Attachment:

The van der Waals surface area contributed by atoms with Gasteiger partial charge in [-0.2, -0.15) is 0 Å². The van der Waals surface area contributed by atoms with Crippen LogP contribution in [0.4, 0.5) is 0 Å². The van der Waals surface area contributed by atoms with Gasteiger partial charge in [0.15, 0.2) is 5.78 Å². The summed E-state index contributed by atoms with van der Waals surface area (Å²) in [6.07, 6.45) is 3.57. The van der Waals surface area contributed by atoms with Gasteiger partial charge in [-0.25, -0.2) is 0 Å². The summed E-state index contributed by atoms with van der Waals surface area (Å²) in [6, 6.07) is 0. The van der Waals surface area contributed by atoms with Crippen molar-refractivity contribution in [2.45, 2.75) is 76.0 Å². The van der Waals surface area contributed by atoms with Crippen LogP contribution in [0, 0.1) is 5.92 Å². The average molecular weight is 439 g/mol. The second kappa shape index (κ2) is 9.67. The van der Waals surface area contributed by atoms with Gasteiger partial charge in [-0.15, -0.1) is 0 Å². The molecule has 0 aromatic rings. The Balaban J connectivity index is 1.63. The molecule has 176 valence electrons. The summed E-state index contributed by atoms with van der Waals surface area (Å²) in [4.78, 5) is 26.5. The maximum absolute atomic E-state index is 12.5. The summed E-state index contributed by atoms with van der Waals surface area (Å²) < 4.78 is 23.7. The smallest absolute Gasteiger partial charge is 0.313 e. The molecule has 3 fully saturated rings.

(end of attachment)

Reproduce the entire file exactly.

The van der Waals surface area contributed by atoms with Gasteiger partial charge in [-0.2, -0.15) is 0 Å². The van der Waals surface area contributed by atoms with Crippen LogP contribution in [0.4, 0.5) is 0 Å². The van der Waals surface area contributed by atoms with Gasteiger partial charge in [0.15, 0.2) is 5.78 Å². The summed E-state index contributed by atoms with van der Waals surface area (Å²) in [6.07, 6.45) is 3.57. The van der Waals surface area contributed by atoms with Gasteiger partial charge in [-0.25, -0.2) is 0 Å². The summed E-state index contributed by atoms with van der Waals surface area (Å²) in [6, 6.07) is 0. The van der Waals surface area contributed by atoms with Crippen molar-refractivity contribution in [2.45, 2.75) is 76.0 Å². The van der Waals surface area contributed by atoms with Crippen LogP contribution in [0, 0.1) is 5.92 Å². The average molecular weight is 439 g/mol. The second kappa shape index (κ2) is 9.67. The van der Waals surface area contributed by atoms with Gasteiger partial charge in [-0.15, -0.1) is 0 Å². The molecule has 0 aromatic rings. The Balaban J connectivity index is 1.63. The molecule has 176 valence electrons. The summed E-state index contributed by atoms with van der Waals surface area (Å²) in [4.78, 5) is 26.5. The maximum absolute atomic E-state index is 12.5. The summed E-state index contributed by atoms with van der Waals surface area (Å²) < 4.78 is 23.7. The smallest absolute Gasteiger partial charge is 0.313 e. The molecule has 3 fully saturated rings.